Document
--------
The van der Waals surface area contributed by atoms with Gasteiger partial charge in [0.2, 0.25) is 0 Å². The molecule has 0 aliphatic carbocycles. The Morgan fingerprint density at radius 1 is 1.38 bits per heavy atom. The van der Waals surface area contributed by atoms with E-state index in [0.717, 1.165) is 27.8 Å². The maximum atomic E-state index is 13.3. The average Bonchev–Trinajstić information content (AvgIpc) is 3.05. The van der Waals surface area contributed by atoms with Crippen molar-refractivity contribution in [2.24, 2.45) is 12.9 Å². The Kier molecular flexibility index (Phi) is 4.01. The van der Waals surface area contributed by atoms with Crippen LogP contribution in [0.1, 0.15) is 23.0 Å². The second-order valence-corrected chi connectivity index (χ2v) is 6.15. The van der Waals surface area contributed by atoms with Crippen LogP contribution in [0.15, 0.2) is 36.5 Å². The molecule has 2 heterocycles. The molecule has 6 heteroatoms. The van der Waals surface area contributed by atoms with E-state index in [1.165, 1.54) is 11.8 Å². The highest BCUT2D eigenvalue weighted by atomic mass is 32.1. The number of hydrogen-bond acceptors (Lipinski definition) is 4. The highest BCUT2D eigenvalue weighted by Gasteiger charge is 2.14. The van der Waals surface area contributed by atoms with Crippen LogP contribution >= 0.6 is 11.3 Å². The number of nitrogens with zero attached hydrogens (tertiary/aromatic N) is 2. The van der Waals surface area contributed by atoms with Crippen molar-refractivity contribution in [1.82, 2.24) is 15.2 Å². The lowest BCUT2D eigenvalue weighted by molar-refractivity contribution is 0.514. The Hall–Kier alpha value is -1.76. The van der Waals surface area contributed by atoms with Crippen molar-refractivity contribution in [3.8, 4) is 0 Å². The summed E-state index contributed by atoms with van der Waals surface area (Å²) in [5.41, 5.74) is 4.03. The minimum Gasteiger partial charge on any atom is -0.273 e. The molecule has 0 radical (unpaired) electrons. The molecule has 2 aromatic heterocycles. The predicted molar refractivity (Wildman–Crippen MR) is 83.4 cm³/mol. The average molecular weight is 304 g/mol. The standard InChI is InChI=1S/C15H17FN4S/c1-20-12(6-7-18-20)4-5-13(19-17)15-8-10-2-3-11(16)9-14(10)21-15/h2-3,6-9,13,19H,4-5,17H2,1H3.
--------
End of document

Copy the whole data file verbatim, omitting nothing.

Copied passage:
The van der Waals surface area contributed by atoms with Gasteiger partial charge in [0.2, 0.25) is 0 Å². The molecule has 0 aliphatic carbocycles. The Morgan fingerprint density at radius 1 is 1.38 bits per heavy atom. The van der Waals surface area contributed by atoms with E-state index in [0.717, 1.165) is 27.8 Å². The maximum atomic E-state index is 13.3. The average Bonchev–Trinajstić information content (AvgIpc) is 3.05. The van der Waals surface area contributed by atoms with Crippen molar-refractivity contribution in [2.24, 2.45) is 12.9 Å². The Kier molecular flexibility index (Phi) is 4.01. The van der Waals surface area contributed by atoms with Crippen LogP contribution in [0.1, 0.15) is 23.0 Å². The second-order valence-corrected chi connectivity index (χ2v) is 6.15. The van der Waals surface area contributed by atoms with Crippen LogP contribution in [0.15, 0.2) is 36.5 Å². The molecule has 2 heterocycles. The molecule has 6 heteroatoms. The van der Waals surface area contributed by atoms with E-state index in [1.165, 1.54) is 11.8 Å². The highest BCUT2D eigenvalue weighted by atomic mass is 32.1. The number of hydrogen-bond acceptors (Lipinski definition) is 4. The highest BCUT2D eigenvalue weighted by Gasteiger charge is 2.14. The van der Waals surface area contributed by atoms with Crippen LogP contribution >= 0.6 is 11.3 Å². The number of nitrogens with zero attached hydrogens (tertiary/aromatic N) is 2. The van der Waals surface area contributed by atoms with Crippen molar-refractivity contribution in [1.82, 2.24) is 15.2 Å². The lowest BCUT2D eigenvalue weighted by molar-refractivity contribution is 0.514. The Hall–Kier alpha value is -1.76. The van der Waals surface area contributed by atoms with Crippen molar-refractivity contribution in [3.8, 4) is 0 Å². The summed E-state index contributed by atoms with van der Waals surface area (Å²) in [5.41, 5.74) is 4.03. The minimum Gasteiger partial charge on any atom is -0.273 e. The molecule has 0 radical (unpaired) electrons. The molecule has 2 aromatic heterocycles. The predicted molar refractivity (Wildman–Crippen MR) is 83.4 cm³/mol. The average molecular weight is 304 g/mol. The standard InChI is InChI=1S/C15H17FN4S/c1-20-12(6-7-18-20)4-5-13(19-17)15-8-10-2-3-11(16)9-14(10)21-15/h2-3,6-9,13,19H,4-5,17H2,1H3.